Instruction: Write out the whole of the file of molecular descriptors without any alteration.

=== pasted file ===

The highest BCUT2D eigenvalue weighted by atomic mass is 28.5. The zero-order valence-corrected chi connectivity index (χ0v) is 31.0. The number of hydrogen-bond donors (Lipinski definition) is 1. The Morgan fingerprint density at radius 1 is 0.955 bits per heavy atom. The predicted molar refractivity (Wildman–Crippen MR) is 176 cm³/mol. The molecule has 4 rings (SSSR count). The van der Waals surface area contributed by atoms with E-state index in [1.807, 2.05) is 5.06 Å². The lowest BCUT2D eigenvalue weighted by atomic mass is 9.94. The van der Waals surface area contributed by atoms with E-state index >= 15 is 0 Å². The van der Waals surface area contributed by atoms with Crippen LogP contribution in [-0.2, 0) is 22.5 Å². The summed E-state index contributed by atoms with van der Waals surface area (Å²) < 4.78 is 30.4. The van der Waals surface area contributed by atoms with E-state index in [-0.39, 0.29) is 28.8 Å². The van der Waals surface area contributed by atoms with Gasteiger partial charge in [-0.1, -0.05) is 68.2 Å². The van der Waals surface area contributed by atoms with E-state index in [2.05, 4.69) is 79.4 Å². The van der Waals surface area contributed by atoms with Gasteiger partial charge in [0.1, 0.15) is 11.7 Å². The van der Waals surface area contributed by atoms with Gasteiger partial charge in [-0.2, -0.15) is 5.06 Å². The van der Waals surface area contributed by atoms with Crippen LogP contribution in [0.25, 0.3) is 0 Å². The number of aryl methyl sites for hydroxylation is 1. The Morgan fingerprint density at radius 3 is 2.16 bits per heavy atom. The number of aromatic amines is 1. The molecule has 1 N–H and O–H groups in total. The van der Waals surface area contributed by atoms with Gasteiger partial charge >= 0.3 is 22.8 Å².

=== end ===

The highest BCUT2D eigenvalue weighted by atomic mass is 28.5. The zero-order valence-corrected chi connectivity index (χ0v) is 31.0. The number of hydrogen-bond donors (Lipinski definition) is 1. The Morgan fingerprint density at radius 1 is 0.955 bits per heavy atom. The predicted molar refractivity (Wildman–Crippen MR) is 176 cm³/mol. The molecule has 4 rings (SSSR count). The van der Waals surface area contributed by atoms with E-state index in [1.807, 2.05) is 5.06 Å². The lowest BCUT2D eigenvalue weighted by atomic mass is 9.94. The van der Waals surface area contributed by atoms with E-state index >= 15 is 0 Å². The van der Waals surface area contributed by atoms with Crippen LogP contribution in [-0.2, 0) is 22.5 Å². The summed E-state index contributed by atoms with van der Waals surface area (Å²) < 4.78 is 30.4. The van der Waals surface area contributed by atoms with E-state index in [-0.39, 0.29) is 28.8 Å². The van der Waals surface area contributed by atoms with Gasteiger partial charge in [-0.1, -0.05) is 68.2 Å². The van der Waals surface area contributed by atoms with E-state index in [2.05, 4.69) is 79.4 Å². The van der Waals surface area contributed by atoms with Gasteiger partial charge in [0.1, 0.15) is 11.7 Å². The van der Waals surface area contributed by atoms with Gasteiger partial charge in [-0.2, -0.15) is 5.06 Å². The van der Waals surface area contributed by atoms with Crippen LogP contribution in [0.25, 0.3) is 0 Å². The number of aryl methyl sites for hydroxylation is 1. The Morgan fingerprint density at radius 3 is 2.16 bits per heavy atom. The number of aromatic amines is 1. The molecule has 1 N–H and O–H groups in total. The van der Waals surface area contributed by atoms with Gasteiger partial charge >= 0.3 is 22.8 Å².